Impaired decision-making in opiate-dependent subjects: effect of pharmacological therapies.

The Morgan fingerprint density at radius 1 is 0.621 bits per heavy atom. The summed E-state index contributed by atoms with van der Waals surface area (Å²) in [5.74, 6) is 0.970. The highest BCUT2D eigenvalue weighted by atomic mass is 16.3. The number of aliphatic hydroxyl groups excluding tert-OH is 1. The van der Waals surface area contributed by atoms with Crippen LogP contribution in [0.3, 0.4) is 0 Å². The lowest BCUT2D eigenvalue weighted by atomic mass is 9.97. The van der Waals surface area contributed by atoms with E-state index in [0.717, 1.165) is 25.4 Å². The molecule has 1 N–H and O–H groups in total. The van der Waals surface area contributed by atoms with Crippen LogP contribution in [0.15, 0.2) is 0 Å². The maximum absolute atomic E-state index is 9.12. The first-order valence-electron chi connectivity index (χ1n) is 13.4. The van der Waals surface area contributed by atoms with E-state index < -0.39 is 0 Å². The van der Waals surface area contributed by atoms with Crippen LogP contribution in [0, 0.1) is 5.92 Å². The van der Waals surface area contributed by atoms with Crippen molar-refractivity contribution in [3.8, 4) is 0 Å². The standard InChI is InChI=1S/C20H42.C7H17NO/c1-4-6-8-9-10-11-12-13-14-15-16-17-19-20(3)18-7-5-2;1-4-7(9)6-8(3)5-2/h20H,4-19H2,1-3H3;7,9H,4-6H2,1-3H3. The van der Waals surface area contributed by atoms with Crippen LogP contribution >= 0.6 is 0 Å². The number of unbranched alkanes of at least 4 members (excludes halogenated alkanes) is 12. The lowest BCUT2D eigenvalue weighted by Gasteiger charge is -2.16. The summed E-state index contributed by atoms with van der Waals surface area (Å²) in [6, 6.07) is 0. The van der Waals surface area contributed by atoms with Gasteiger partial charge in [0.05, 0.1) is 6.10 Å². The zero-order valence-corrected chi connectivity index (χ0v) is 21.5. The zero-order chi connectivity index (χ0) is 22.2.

We have examined the ability of various opiates to compete with the binding of 3H-etorphine (0.5 nM) in membranes from the rabbit cerebellum and thalamus. Our data suggest that greater than 80% of 3H-etorphine binding occurs at mu receptor sites in cerebellum membranes. In thalamus membranes, D-Ala2, D-Leu5-enkephalin (DADL) resolves binding of 3H-etorphine into two components. The first component accounts for about 50% of binding and may represent interaction of the radioligand with mu receptor sites. The second component is unaffected in the presence of high (1-5 microM) concentrations of DADL. The ranking of potency for opiate inhibition of the second component is ethylketocyclazocine greater than naloxone much greater than morphine much greater than DADL, suggesting it represents binding of 3H-etorphine to a kappa-opiate binding site. In the rabbit brain, the kappa-opiate binding site is particularly abundant in the thalamus followed by frontal cortex and caudate nucleus.